The Trump administration is in its waning days, and as we barrel toward Jan. 20 we're seeing the lengths that the 45th administration will go to assert its influence and power. On Wednesday, the Department of Health and Human Services (HHS) announced that it was following through with an earlier threat by cutting $200 million in federal health care funding to the state of California.
HHS is justifying its actions to cut millions in federal funding based on a previous warning offered to the state, which demanded that California withdraw its mandate that insurance companies cover abortion procedures. The department asserted in January 2020 that the state was violating the Weldon Amendment, a federal law that says the government can't require insurance companies to cover abortion care.
If California refuses to comply with the HHS decision, then the department will cut another $200 million every three months until the standard is met. "Under President Trump, HHS has worked like never before to enforce laws Congress has passed to protect Americans’ religious freedom and conscience rights," said Health Secretary Alex Azar in a statement. "California ... violated federal conscience laws and refused to work with us to take corrective action, so we are now taking action to hold them to account."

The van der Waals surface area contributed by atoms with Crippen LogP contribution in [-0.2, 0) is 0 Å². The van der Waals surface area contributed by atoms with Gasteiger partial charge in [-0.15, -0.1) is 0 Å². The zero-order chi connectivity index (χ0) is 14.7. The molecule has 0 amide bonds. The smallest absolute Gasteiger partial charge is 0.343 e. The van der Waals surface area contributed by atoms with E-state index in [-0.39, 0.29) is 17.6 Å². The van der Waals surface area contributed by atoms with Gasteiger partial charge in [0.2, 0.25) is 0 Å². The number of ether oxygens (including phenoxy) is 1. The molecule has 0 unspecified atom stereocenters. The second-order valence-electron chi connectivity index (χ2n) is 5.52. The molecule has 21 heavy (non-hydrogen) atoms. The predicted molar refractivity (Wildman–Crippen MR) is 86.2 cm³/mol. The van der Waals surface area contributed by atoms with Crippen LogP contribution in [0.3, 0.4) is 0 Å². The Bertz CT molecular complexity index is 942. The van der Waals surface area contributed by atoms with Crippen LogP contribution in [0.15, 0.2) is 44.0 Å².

But the state disagrees with the notion that its actions violate federal law. One month after HHS issued the warning to the state, Attorney General Xavier Becerra said in a press release that California is well within its legal rights to assert that insurance companies cover all fundamental health care procedures, which includes abortion care.
"California has the sovereign right to protect women’s reproductive rights. Political grandstanding should never interfere with that," Becerra said. "The Trump administration's threats not only put women’s health on the line, but illegally threaten crucial public health funding that Californians rely on ... We fully understand and respect the law. We’ll hold the Trump administration to the same standard."
Trump ran on an anti-abortion campaign platform four years ago and swiftly appointed officials to federal positions who mirrored his beliefs. Azar has gone to bat against California on behalf of the president a number of times, even if it means manipulating the basic rights and care of people who cannot afford health insurance without federal assistance. This end-of-year cut to California's Medicaid funding — the federal health care program for low-income people — is clearly a final effort to manipulate the state into infringing upon the reproductive rights of poor people. Moreover, as California's initial public response to the HHS decision claimed, it appears that the Trump administration is intentionally misinterpreting the federal regulation in order to restrict abortion in California.
Given that Trump is set to leave office in a few weeks, it's unclear if this threat to defund health care will hold water, especially since President-elect Joe Biden tapped Becerra to take over Azar's post at HHS. Both Becerra and Biden support access to abortion for all people who want one, not just those who can afford to pay for it.